22. Nazos T T, Kokarakis E J, Ghanotakis D F. 2017. Metabolism of xenobiotics by Chlamydomonas reinhardtii: phenol degradation under conditions affecting photosynthesis. Photosynth. Res., 131(1): 31–40.CrossRefGoogle Scholar
  23. Onysko K A, Budman H M, Robinson C W. 2000. Effect of temperature on the inhibition kinetics of phenol biodegradation by Pseudomonas putida Q5. Biotechnol. Bioeng., 70(3): 291–299.CrossRefGoogle Scholar
  24. Perez-Garcia O, Escalante F M E, De-Bashan L E, Bashan Y. 2011. Heterotrophic cultures of microalgae: metabolism and potential products. Water Res., 45(1): 11–36.CrossRefGoogle Scholar
  25. Polymenakou P N, Stephanou E G. 2005. Effect of temperature and additional carbon sources on phenol degradation by an indigenous soil Pseudomonad. Biodegradation, 16(5): 403–413.CrossRefGoogle Scholar
  26. Raven J A, Geider R J. 1988. Temperature and algal growth. New Phytol., 110(4): 441–461.CrossRefGoogle Scholar
  27. Saravanan P, Pakshirajan K, Saha P. 2009. Batch growth kinetics of an indigenous mixed microbial culture utilizing m-cresol as the sole carbon source. J. Hazard. Mater., 162(1): 476–481.CrossRefGoogle Scholar
  28. Senthilvelan T, Kanagaraj J, Panda R C, Mandal A B. 2014. Biodegradation of phenol by mixed microbial culture: an eco-friendly approach for the pollution reduction. Clean. Technol. Environ. Policy, 16(1): 113–126.CrossRefGoogle Scholar
  29. Siddiqui K S. 2015. Some like it hot, some like it cold: temperature dependent biotechnological applications and improvements in extremophilic enzymes. Biotechnol. Adv., 33(8): 1 912–1 922.CrossRefGoogle Scholar
  30. Silambarasan S, Abraham J. 2013. Kinetic studies on enhancement of degradation of chlorpyrifos and its hydrolyzing metabolite TCP by a newly isolated Alcaligenes sp. JAS1. J. Taiwan Inst. Chem. Eng., 44(3): 438–445.CrossRefGoogle Scholar
  31. Sinkkonen S, Paasivirta J. 2000. Degradation half-life times of PCDDs, PCDFs and PCBs for environmental fate modeling. Chemosphere, 40(9–11): 943–949.CrossRefGoogle Scholar
  32. Song C F, Wei Y L, Qiu Y T, Qi Y, Li Y, Kitamura Y. 2019. Biodegradability and mechanism of florfenicol via Chlorella sp. UTEX1602 and L38: experimental study. Bioresour. Technol., 272: 529–534.Google Scholar
  33. Surkatti R, El-Naas M H. 2018. Competitive interference during the biodegradation of cresols. Int. J. Environ. Sci. Technol., 15(2): 301–308.CrossRefGoogle Scholar
  34. Thakurta S G, Aakula M, Chakrabarty J, Dutta S. 2018. Bioremediation of phenol from synthetic and real wastewater using Leptolyngbya sp.: a comparison and assessment of lipid production. 3 Biotech, 8(4): 206.CrossRefGoogle Scholar
  35. Wan S G, Li G Y, An T C, Guo B, Sun L, Zu L, Ren A L. 2010. Biodegradation of ethanethiol in aqueous medium by a new Lysinibacillus sphaericus strain RG-1 isolated from activated sludge. Biodegradation, 21(6): 1 057–1 066.CrossRefGoogle Scholar
  36. Wang T, Xu Z Y, Wu L G, Li B R, Chen M X, Xue S Y, Zhu Y C, Cai J. 2017b. Enhanced photocatalytic activity for degrading phenol in seawater by TiO2-based catalysts under weak light irradiation. RSC Adv., 7(51): 31 921–31 929.CrossRefGoogle Scholar
  37. Wang X Q, Wang Q L, Li S J, Li W. 2015. Degradation pathway and kinetic analysis for p-xylene removal by a novel Pandoraea sp. strain WL1 and its application in a biotrickling filter. J. Hazard. Mater., 288: 17–24.CrossRefGoogle Scholar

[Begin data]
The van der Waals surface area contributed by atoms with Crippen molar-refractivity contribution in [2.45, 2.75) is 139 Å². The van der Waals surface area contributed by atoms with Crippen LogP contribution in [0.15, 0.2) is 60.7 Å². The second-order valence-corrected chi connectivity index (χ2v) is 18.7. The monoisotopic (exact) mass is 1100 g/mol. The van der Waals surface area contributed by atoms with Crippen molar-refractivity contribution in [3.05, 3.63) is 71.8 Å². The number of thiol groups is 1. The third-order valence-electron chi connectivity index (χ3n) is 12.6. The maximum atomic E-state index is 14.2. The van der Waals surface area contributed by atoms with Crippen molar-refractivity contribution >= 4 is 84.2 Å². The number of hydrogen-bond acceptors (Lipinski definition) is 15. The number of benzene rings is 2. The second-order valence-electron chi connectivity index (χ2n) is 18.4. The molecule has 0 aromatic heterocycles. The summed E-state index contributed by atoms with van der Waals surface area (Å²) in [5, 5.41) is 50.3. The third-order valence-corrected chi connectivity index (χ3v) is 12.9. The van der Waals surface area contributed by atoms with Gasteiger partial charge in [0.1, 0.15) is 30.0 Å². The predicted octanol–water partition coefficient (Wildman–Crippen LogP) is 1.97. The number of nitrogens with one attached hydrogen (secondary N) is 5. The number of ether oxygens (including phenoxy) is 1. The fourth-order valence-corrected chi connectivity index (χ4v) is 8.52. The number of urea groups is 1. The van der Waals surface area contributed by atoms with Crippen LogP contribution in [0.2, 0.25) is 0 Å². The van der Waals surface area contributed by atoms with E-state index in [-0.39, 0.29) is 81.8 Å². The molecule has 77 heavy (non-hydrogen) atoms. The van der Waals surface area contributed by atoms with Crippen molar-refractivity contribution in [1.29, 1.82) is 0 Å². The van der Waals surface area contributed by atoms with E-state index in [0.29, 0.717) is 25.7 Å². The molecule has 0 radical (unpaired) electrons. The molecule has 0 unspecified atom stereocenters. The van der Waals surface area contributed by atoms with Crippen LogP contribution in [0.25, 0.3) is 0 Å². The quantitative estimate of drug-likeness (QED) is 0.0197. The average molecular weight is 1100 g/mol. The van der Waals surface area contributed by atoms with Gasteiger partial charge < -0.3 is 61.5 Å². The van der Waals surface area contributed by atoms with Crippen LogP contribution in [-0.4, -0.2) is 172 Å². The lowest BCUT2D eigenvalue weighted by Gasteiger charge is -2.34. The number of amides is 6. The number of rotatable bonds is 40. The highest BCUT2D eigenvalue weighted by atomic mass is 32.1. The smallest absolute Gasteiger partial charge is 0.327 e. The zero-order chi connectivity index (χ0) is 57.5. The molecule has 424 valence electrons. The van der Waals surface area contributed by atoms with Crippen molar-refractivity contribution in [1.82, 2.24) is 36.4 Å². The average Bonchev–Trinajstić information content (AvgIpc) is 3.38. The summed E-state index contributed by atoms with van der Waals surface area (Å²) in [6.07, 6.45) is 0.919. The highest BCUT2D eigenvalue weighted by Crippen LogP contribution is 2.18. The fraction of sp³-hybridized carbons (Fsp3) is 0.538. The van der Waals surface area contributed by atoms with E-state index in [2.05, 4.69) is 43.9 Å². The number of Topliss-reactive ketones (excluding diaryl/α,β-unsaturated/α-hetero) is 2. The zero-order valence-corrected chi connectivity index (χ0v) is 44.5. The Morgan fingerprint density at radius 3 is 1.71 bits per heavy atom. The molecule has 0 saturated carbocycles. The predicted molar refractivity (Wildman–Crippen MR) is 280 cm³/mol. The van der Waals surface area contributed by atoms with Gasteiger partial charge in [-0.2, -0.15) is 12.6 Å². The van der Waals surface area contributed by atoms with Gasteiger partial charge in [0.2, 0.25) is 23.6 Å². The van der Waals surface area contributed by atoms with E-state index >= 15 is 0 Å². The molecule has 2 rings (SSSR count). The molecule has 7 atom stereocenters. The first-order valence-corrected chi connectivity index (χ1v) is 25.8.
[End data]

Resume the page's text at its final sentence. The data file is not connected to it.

38. Wang Y J, Meng F P, Li H, Zhao S L, Liu Q Q, Lin Y F, Wang G S, Wu J Y. 2019. Biodegradation of phenol by Isochrysis galbana screened from eight species of marine microalgae: growth kinetic models, enzyme analysis and biodegradation pathway. J. Appl. Phycol., 31(1): 445–455.CrossRefGoogle Scholar
  39. Wang Y J, Meng F P, Lin Y F, Duan W Y, Liu Q Q. 2017a. Four types of attenuation of phenol and cresols in microcosms under simulated marine conditions: a kinetic study. Chemosphere, 185: 595–601.CrossRefGoogle Scholar
  40. Wernberg T, Thomsen M S, Tuya F, Kendrick G A, Staehr P A, Toohey B D. 2010. Decreasing resilience of kelp beds along a latitudinal temperature gradient: potential implications for a warmer future. Ecol. Lett., 13(6): 685–694.CrossRefGoogle Scholar
  41. Wijffels R H, Kruse O, Hellingwerf K J. 2013. Potential of industrial biotechnology with cyanobacteria and eukaryotic microalgae. Curr. Opin. Biotech., 24(3): 405–413.CrossRefGoogle Scholar
  42. Xiong J Q, Kurade M B, Jeon B H. 2017. Biodegradation of levofloxacin by an acclimated freshwater microalga, Chlorella vulgaris. Chem. Eng. J., 313: 1 251–1 257.CrossRefGoogle Scholar
  43. Yang S, Wu R S S, Kong R Y C. 2002. Biodegradation and enzymatic responses in the marine diatom Skeletonema costatum upon exposure to 2,4-dichlorophenol. Aquat. Toxicol., 59(3–4): 191–200.CrossRefGoogle Scholar
  44. Zhou D D, Xu Z X, Dong S S, Huo M X, Dong S S, Tian X D, Cui B, Xiong H F, Li T T, Ma D M. 2015. Intimate coupling of photocatalysis and biodegradation for degrading phenol using different light types: visible light vs UV light. Environ. Sci. Technol., 49(13): 7 776–7 783.CrossRefGoogle Scholar

Copyright information

© Chinese Society for Oceanology and Limnology, Science Press and Springer-Verlag GmbH Germany, part of Springer Nature 2019

Authors and Affiliations

  1. 1.Key Laboratory of Marine Environment and EcologyMinistry of EducationQingdaoChina
  2. 2.College of Environmental Science and EngineeringOcean University of ChinaQingdaoChina
  3. 3.National Marine Hazard Mitigation ServiceMinistry of Natural Resources of the People’s Republic of ChinaBeijingChina

Personalised recommendations